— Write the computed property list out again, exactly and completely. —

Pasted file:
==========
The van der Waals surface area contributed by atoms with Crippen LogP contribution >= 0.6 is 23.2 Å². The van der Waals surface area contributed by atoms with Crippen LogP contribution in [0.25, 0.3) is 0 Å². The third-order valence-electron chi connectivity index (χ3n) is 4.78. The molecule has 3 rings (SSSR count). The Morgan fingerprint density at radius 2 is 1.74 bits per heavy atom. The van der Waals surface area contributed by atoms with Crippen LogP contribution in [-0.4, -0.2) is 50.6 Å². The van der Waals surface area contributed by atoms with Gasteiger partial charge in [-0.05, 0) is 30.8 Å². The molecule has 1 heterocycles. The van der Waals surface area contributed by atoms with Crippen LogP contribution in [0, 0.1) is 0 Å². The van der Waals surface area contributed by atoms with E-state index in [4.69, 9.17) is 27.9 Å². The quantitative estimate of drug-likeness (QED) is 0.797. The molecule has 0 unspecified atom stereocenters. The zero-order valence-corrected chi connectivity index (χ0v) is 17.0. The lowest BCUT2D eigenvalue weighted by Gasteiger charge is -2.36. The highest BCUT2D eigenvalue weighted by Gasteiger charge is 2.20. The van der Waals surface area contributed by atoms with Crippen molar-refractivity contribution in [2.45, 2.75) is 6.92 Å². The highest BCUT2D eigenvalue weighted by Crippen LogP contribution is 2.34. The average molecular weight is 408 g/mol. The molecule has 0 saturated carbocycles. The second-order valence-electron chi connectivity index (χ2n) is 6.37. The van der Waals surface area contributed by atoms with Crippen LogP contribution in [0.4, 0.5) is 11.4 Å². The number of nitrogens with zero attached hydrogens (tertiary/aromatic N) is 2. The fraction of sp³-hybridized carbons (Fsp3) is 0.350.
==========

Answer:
The van der Waals surface area contributed by atoms with Crippen LogP contribution >= 0.6 is 23.2 Å². The van der Waals surface area contributed by atoms with Crippen LogP contribution in [0.25, 0.3) is 0 Å². The third-order valence-electron chi connectivity index (χ3n) is 4.78. The molecule has 3 rings (SSSR count). The Morgan fingerprint density at radius 2 is 1.74 bits per heavy atom. The van der Waals surface area contributed by atoms with Crippen LogP contribution in [-0.4, -0.2) is 50.6 Å². The van der Waals surface area contributed by atoms with Gasteiger partial charge in [-0.05, 0) is 30.8 Å². The molecule has 1 heterocycles. The van der Waals surface area contributed by atoms with Crippen LogP contribution in [0, 0.1) is 0 Å². The van der Waals surface area contributed by atoms with E-state index in [4.69, 9.17) is 27.9 Å². The quantitative estimate of drug-likeness (QED) is 0.797. The molecule has 0 unspecified atom stereocenters. The zero-order valence-corrected chi connectivity index (χ0v) is 17.0. The lowest BCUT2D eigenvalue weighted by Gasteiger charge is -2.36. The highest BCUT2D eigenvalue weighted by Gasteiger charge is 2.20. The van der Waals surface area contributed by atoms with Crippen molar-refractivity contribution in [2.45, 2.75) is 6.92 Å². The highest BCUT2D eigenvalue weighted by Crippen LogP contribution is 2.34. The average molecular weight is 408 g/mol. The molecule has 0 saturated carbocycles. The second-order valence-electron chi connectivity index (χ2n) is 6.37. The van der Waals surface area contributed by atoms with Crippen LogP contribution in [0.4, 0.5) is 11.4 Å². The number of nitrogens with zero attached hydrogens (tertiary/aromatic N) is 2. The fraction of sp³-hybridized carbons (Fsp3) is 0.350.